There is a need to understand the potential new roles that will be needed for the business and making sure these are filled in the best way possible. For example, the regulations require companies such as all public authorities, and where the core activities of the controller or the processor involve “regular and systematic monitoring of data subjects on a large scale” or where the entity conducts large-scale processing of “special categories of personal data”, to hire a Data Protection Officer (DPO). Specifically outside of this, there are other options, such as needing to share a DPO. The introduction of a new role, specifically for data protection, is something many businesses probably haven’t considered before, and now that it is mandatory, will be looking at what steps are necessary to find the right type of person for the role. This shouldn’t be a rushed process; organisations should take the time to understand what is needed within the firm and the full extent of what the officer will need to do before beginning the hiring process. The role can be hired from within, which would make some things simpler as they will better understand the business as it currently stands. This person will be a critical part of the business and its ability to operate within the law; they need to understand the legislation and the business’s needs.
The next challenge to be addressed is the cost implications of upgrading systems. Many companies will be using security systems and data protection software that is out of date and do not sufficiently protect them to the extent that the GDPR stipulates. Threats are constantly evolving and so too are data protection tools. Software purchased even a few years ago may not be up to scratch as new backdoors and loopholes in security are found each day.
If a company needs new security systems, it is important to find a provider that can meet regulatory standards while also offering a system that is within budget. There is no point spending vast amounts of money on software that has a short shelf life and there are cost-effective providers out there that will provide intelligent consultancy as well as products to ensure a company can meet GDPR requirements without facing heavy overhaul costs, don’t settle for anything less. Any project which ends up requiring capital expenditure needs to be justified, budget found and then implemented. This is where the two years for compliance is really a very short time frame. Define the information, look at the protection in place and then prioritise based on risk for investments in new solutions to mitigate the risk. Finally, start the program, prevarication will lead to running out of time.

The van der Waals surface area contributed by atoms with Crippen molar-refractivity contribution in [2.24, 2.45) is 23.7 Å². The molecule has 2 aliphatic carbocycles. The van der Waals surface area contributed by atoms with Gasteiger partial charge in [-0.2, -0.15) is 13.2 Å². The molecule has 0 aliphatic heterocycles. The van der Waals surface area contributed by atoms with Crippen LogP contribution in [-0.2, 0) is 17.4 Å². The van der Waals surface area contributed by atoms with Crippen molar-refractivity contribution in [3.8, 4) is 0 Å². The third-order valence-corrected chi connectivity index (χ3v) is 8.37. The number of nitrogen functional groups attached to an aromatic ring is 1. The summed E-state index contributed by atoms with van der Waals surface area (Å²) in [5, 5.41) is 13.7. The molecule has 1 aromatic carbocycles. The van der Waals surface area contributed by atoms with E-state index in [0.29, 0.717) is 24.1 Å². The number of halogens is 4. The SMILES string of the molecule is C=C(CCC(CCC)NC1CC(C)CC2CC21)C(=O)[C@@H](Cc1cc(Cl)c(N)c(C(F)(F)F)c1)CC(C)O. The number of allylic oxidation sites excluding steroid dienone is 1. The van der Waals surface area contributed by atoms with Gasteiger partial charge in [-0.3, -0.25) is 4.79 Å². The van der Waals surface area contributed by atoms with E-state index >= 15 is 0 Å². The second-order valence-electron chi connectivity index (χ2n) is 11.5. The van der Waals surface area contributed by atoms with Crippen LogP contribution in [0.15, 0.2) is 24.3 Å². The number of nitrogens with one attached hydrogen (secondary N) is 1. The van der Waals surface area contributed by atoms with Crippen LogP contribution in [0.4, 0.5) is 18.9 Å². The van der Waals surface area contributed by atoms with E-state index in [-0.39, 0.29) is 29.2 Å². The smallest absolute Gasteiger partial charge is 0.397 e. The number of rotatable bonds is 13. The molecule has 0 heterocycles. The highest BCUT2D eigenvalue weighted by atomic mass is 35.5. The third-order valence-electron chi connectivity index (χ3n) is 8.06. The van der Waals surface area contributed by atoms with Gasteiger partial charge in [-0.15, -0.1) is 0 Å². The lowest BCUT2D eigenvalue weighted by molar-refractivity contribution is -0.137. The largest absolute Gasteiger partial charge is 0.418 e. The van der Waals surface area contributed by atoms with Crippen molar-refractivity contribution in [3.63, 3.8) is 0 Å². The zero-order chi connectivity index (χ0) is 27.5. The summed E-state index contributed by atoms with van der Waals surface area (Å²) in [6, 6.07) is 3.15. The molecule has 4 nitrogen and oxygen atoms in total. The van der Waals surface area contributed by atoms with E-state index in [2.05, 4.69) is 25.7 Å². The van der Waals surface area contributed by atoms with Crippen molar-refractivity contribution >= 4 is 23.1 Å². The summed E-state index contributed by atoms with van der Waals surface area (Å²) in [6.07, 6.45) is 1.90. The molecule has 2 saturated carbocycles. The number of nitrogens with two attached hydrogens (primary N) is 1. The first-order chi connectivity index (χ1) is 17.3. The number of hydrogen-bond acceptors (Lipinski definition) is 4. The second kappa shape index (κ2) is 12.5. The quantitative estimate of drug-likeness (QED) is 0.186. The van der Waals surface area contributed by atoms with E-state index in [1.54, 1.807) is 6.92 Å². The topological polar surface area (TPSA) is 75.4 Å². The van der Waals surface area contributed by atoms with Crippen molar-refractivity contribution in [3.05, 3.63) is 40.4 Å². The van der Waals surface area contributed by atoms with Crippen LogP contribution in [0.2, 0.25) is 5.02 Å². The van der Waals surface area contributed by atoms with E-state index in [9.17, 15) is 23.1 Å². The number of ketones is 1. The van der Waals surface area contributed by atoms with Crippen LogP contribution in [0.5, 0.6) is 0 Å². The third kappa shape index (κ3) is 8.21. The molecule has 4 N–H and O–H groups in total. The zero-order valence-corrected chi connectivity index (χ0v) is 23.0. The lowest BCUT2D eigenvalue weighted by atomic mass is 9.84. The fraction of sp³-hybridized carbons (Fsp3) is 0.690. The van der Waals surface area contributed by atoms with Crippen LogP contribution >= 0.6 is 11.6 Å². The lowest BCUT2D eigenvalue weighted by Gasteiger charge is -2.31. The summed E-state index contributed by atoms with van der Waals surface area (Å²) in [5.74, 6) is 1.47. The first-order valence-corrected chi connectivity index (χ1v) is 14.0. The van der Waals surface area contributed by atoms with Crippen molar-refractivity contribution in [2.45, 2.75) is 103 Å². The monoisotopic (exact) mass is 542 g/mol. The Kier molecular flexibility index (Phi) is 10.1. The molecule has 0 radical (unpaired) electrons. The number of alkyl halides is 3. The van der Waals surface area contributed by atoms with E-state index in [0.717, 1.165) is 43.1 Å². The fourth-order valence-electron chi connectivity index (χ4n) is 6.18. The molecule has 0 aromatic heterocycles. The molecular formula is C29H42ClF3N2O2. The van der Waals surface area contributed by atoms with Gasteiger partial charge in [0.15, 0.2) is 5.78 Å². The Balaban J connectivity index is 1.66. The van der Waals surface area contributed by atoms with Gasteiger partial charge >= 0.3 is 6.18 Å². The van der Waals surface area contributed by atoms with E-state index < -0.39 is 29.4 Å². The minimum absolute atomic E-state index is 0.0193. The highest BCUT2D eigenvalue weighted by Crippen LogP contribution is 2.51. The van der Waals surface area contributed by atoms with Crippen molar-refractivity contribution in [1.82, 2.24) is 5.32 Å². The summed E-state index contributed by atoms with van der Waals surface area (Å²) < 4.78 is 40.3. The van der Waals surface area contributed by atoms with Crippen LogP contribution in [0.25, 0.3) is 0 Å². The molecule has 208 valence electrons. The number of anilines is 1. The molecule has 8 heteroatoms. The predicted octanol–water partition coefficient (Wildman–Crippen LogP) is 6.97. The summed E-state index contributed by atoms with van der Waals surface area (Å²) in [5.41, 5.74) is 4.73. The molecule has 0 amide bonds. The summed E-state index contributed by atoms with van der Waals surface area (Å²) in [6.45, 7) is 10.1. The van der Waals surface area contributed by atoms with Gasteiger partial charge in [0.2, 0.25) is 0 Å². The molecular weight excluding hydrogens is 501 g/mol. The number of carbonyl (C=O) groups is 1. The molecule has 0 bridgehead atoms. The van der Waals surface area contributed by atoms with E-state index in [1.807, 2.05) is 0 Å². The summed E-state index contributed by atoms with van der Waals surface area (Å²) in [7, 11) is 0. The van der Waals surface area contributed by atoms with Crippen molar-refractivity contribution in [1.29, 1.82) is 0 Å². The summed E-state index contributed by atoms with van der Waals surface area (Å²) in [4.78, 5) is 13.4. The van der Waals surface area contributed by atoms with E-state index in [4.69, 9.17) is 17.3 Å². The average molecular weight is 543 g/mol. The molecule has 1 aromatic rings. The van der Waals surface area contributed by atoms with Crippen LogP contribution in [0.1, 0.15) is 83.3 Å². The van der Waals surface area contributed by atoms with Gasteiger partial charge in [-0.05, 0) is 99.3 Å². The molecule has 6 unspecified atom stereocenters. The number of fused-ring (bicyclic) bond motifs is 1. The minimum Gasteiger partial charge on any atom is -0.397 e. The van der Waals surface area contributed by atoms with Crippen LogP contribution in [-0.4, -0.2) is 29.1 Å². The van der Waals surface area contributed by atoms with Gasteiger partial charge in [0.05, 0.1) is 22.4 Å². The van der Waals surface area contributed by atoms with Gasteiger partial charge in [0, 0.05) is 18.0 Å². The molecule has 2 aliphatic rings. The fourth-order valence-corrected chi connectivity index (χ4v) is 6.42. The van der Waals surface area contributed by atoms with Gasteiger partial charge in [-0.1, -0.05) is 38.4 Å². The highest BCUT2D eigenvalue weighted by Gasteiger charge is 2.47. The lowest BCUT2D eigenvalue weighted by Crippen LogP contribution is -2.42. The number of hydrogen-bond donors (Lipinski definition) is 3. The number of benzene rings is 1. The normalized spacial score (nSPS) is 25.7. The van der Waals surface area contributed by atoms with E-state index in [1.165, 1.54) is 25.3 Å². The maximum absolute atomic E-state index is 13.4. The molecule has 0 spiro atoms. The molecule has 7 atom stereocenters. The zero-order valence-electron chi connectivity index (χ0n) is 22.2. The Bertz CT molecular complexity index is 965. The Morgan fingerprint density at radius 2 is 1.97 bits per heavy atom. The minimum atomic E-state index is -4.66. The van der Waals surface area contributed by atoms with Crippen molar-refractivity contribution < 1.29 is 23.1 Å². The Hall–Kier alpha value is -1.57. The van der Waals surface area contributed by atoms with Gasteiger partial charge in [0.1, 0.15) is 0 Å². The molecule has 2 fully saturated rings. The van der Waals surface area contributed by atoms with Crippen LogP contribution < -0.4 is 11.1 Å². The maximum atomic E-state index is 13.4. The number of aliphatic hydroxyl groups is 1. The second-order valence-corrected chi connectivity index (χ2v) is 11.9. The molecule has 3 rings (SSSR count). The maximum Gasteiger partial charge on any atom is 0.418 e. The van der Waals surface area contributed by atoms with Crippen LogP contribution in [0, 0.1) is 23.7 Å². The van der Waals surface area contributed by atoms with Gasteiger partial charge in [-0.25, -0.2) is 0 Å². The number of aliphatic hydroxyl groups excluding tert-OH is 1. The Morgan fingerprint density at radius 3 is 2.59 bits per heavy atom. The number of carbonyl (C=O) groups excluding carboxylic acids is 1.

Training and education
Finally, organisations need to ensure staff understand how GDPR will affect them and are aware of what they need to do to keep themselves and the organisation secure. Employees can really help to understand what the ‘real’ processes are and how they can be improved to protect the information.
Insider threats remain one of the biggest challenges business face when it comes to protecting data, research from Clearswift found that 40% of firms expect a data breach in the next 12 months as a result of employee behaviour. With the threat of large fines looming, it is critical that everyone within the company knows how to keep data protected in the right way. This is where training and constantly keeping staff informed will prove highly beneficial, as well as a clear set of company policies and procedures.
The bottom line
Once 2018 is here and the law comes into effect, no amount of excuses will protect organisations if the rules are broken. Pre-planning and early implementation will serve you well when the regulations come into effect. However, by understanding what your organisation needs, implementing cost effective secure solutions and making sure staff understand what is expected of them are critical in meeting the demands of the new laws. Make sure you are ready to meet regulatory standards and you will continue to operate efficiently and securely in the new data-protected landscape. Forewarned is forearmed.